FIBA Americas U-18 Championships: Top International Prospects
July 1, 2010
The go-to guy on a talented Canadian national team, Myck Kabongo did a nice job showing off his strengths at this tournament.
Kabongo has average size (about 6-1 with a skinny frame that must continue to fill out), but he is an extremely quick and talented point guard. He's excellent in transition, has nice change of speed ability and is a true floor general. He makes the extra pass, shows a high basketball IQ and has strong leadership skills.
Just an average scorer at this stage, Kabongo didn't have enough weapons surrounding him to show off his skills as a pass-first point guard. He showed the ability to find the open man in a variety of ways, though, and is particularly adept at driving and dishing.
In terms of weaknesses, he looks a bit limited finishing around the basket and he struggles with contact at this juncture. He was also more turnover prone than you'd hope, showing a level of inexperience that is to be expected considering his age. He's not a great shooter either, displaying limited touch and struggling to make shots off the dribble in the mid-range area (something he must continue to work on considering his slight frame).
On the plus side, Kabongo is an extremely competitive player who puts out a good effort defensively and shows excellent anticipation skills off the glass and in the passing lanes. His feel for the game is obviously outstanding. His standing as one of the best point guards in the 2011 high school class appears to be well deserved.
One of the most highly touted point guards in the 2011 class, Myck Kabongo did a very good job of showing his strengths here in Springfield, while also leading his team to victory.
Kabongo has a good physical profile, standing 6-2, with a nice frame, long arms, and solid athleticism. He's not overwhelmingly quick or explosive at the moment, but is still extremely young and has plenty of time to reach his peak physical potential.
The type of player most college coaches would love to have running their team, Kabongo is clearly a pure pass-first point guard with strong intangibles and a pretty well-rounded all-around game. He likes to operate in transition, but is also pretty solid in the half-court, having a good understanding of how to play the pick and roll and create scoring opportunities, but mostly preferring (at times overly so) to drive and dish to teammates rather than looking to shoot the ball himself. He clearly favors driving to his left, and like all young guards, needs to continue to develop his advanced ball-handling skills.
Kabongo is also a pretty good shooter, showing awkward, flat-footed mechanics, but seeing good results from 3-point range nonetheless. He needs to continue to work on his pull-up jumper, though, particularly from mid-range, where he's not nearly as effective.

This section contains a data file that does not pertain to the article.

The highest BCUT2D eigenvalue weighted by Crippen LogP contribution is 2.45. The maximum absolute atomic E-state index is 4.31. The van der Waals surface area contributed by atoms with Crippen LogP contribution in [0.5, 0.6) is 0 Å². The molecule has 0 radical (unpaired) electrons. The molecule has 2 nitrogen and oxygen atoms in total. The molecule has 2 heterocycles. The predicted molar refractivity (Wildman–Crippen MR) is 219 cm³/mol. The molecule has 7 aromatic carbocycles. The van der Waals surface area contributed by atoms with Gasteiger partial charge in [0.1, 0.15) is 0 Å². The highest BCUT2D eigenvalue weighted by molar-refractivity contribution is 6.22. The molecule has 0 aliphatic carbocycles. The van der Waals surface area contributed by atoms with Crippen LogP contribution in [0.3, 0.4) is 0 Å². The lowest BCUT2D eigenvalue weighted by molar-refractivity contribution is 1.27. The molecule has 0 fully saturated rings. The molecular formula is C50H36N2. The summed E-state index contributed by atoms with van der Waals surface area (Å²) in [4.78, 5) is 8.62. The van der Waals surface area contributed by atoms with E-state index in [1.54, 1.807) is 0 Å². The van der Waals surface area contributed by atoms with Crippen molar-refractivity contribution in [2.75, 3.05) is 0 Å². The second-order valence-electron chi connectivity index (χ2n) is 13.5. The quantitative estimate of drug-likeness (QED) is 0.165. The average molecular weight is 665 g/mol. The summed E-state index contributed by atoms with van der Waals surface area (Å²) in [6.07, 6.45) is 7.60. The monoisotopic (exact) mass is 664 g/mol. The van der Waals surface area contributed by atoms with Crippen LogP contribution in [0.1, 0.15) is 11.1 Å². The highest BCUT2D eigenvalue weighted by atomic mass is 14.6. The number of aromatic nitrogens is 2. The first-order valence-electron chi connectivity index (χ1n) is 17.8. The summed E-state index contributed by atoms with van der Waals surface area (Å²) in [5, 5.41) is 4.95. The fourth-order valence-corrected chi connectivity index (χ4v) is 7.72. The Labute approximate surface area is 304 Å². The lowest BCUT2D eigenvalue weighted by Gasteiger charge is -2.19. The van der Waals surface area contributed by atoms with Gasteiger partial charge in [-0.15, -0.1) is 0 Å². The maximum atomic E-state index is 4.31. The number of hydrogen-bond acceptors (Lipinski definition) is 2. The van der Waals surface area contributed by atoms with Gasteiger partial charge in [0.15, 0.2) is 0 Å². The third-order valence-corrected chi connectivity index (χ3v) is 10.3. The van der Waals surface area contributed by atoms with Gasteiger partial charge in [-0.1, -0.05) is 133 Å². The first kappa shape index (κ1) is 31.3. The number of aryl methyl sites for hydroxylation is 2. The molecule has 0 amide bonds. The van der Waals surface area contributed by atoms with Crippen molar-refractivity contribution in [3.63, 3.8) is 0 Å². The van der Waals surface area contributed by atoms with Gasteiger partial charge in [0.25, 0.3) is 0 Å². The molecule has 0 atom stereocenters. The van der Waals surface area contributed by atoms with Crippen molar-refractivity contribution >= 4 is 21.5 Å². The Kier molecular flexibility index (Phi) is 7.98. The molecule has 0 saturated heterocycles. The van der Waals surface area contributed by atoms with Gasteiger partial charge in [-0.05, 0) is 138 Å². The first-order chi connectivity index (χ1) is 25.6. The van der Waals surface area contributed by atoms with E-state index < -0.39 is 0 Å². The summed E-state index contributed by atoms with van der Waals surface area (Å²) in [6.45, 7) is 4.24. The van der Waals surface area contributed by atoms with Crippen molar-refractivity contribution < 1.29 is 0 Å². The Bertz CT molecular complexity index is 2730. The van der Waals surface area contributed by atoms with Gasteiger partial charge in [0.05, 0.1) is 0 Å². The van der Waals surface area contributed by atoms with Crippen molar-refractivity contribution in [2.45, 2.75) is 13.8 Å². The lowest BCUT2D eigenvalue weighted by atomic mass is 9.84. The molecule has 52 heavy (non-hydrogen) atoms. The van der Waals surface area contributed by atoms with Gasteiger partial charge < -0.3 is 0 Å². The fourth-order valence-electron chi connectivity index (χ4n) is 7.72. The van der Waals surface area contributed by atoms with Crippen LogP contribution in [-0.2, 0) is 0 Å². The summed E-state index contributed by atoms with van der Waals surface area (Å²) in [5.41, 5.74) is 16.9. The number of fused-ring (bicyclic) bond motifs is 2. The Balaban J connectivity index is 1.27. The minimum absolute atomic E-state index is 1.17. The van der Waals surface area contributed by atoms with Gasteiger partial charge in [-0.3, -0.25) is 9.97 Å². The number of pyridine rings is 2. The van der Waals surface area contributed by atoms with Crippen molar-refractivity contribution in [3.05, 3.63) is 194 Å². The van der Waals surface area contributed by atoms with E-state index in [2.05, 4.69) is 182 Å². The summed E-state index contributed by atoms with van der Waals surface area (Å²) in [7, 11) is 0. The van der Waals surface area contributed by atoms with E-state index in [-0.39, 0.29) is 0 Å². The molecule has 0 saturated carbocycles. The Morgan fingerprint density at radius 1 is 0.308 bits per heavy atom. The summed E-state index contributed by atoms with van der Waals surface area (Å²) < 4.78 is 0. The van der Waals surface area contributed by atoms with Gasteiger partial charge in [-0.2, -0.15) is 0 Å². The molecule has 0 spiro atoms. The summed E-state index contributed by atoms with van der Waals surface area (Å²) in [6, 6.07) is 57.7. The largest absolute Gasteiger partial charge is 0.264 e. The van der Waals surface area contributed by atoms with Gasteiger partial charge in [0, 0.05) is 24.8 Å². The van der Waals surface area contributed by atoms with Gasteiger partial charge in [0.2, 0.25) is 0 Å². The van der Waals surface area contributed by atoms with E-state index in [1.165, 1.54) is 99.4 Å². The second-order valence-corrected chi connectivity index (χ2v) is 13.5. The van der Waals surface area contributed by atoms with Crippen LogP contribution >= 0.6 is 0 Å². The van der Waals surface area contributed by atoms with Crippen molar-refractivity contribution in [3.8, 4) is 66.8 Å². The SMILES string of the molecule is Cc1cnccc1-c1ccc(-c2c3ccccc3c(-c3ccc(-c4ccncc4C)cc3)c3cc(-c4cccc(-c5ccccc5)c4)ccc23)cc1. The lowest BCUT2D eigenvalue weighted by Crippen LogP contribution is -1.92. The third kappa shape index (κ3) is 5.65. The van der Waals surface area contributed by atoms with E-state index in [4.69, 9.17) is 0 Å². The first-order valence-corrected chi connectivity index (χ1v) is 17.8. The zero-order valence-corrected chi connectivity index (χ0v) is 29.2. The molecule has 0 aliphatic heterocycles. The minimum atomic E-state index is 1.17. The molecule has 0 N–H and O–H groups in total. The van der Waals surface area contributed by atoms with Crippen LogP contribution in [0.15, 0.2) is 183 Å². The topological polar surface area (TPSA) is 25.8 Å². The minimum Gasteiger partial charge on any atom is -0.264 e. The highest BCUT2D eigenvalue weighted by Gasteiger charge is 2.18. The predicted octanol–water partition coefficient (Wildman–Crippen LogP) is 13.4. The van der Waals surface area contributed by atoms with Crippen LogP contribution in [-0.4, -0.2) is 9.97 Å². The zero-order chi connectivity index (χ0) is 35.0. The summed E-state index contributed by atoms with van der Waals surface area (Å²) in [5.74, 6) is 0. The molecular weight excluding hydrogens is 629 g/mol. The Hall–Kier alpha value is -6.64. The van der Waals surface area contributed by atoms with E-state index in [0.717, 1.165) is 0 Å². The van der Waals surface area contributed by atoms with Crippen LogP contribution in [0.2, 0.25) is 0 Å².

Defensively, Kabongo had his hands full with one of the top point guards in high school basketball, Kendall Marshall, but clearly got the better of him in this game. He did not leave him for an instant when the two were on the court at the same time, sticking to him like glue and then putting excellent pressure on the ball when he was finally able to initiate the offense.
Its pretty clear what the recruiting services like so much about Kabongo's game, as it's rare to see a players at this level show the type of unselfishness and pass-first mentality he does, let alone one who is only a junior. In order to emerge as a top prospect down the road he must continue to work on his offensive polish and hopefully develop that extra gear that most great guards have.
One of the top playmakers in the 2011 class was on display during the course of the weekend. St. Benedict's Myck Kabongo (#14 ESPN) is already showing signs of a bright future as a point guard. Having committed early to Rick Barnes and Texas, Kabongo immediately stands out on the floor due to his excellent quickness. The sophomore has a great first step and coupled with his decent ball-handling skills, he is able to get into the lane fairly easily at this level. He definitely needs to improve on his ability to stay under control, as he picked up a few offensive fouls during the tournament as a result of leaving his feet on kick outs. This is something that will come as he grows and matures as a basketball player though.
Kabongo's jumper isn't terrible, as he shows good form, but he certainly needs to extend his range and improve his consistency before he can be considered a legitimate perimeter threat. There is no question the most appealing aspect of his game right now is his point guard skill set. Kabongo shows great court vision and is a fantastic passer. He was able to drive and kick to teammates for open looks on the wings as well as draw and dish to teammates for easy looks inside. Defensively, he has great lateral quickness and pretty quick hands, but he needs to do a better job of not getting lost on screens.